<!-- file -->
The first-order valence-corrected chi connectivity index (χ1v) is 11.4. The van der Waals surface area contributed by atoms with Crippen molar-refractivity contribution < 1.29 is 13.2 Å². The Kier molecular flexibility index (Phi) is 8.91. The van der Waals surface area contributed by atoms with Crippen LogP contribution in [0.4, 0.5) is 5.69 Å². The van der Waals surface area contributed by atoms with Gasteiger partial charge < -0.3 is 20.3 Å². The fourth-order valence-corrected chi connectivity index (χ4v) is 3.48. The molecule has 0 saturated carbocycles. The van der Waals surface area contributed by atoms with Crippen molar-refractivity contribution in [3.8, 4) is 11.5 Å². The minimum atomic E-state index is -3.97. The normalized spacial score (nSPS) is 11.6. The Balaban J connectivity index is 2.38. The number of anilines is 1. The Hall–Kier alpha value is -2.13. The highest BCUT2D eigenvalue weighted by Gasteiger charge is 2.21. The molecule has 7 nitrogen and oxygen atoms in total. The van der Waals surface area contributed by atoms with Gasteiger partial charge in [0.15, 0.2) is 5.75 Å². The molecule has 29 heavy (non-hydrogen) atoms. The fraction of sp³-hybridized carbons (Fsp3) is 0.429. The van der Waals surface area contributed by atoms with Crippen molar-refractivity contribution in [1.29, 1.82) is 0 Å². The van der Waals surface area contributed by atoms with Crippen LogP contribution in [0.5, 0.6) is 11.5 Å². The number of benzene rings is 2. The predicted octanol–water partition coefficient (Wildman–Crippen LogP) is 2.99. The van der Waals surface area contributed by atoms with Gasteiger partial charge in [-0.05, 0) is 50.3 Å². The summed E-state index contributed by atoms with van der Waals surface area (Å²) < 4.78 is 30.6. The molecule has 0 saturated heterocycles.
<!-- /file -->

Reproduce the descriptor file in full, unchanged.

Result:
The first-order valence-corrected chi connectivity index (χ1v) is 11.4. The van der Waals surface area contributed by atoms with Crippen molar-refractivity contribution < 1.29 is 13.2 Å². The Kier molecular flexibility index (Phi) is 8.91. The van der Waals surface area contributed by atoms with Crippen LogP contribution in [0.4, 0.5) is 5.69 Å². The van der Waals surface area contributed by atoms with Gasteiger partial charge < -0.3 is 20.3 Å². The fourth-order valence-corrected chi connectivity index (χ4v) is 3.48. The molecule has 0 saturated carbocycles. The van der Waals surface area contributed by atoms with Crippen molar-refractivity contribution in [3.8, 4) is 11.5 Å². The minimum atomic E-state index is -3.97. The normalized spacial score (nSPS) is 11.6. The Balaban J connectivity index is 2.38. The number of anilines is 1. The Hall–Kier alpha value is -2.13. The highest BCUT2D eigenvalue weighted by Gasteiger charge is 2.21. The molecule has 7 nitrogen and oxygen atoms in total. The van der Waals surface area contributed by atoms with Gasteiger partial charge in [0.15, 0.2) is 5.75 Å². The molecule has 29 heavy (non-hydrogen) atoms. The fraction of sp³-hybridized carbons (Fsp3) is 0.429. The van der Waals surface area contributed by atoms with Crippen molar-refractivity contribution in [1.29, 1.82) is 0 Å². The van der Waals surface area contributed by atoms with Crippen LogP contribution in [0.5, 0.6) is 11.5 Å². The number of benzene rings is 2. The predicted octanol–water partition coefficient (Wildman–Crippen LogP) is 2.99. The van der Waals surface area contributed by atoms with Gasteiger partial charge in [-0.05, 0) is 50.3 Å². The summed E-state index contributed by atoms with van der Waals surface area (Å²) < 4.78 is 30.6. The molecule has 0 saturated heterocycles.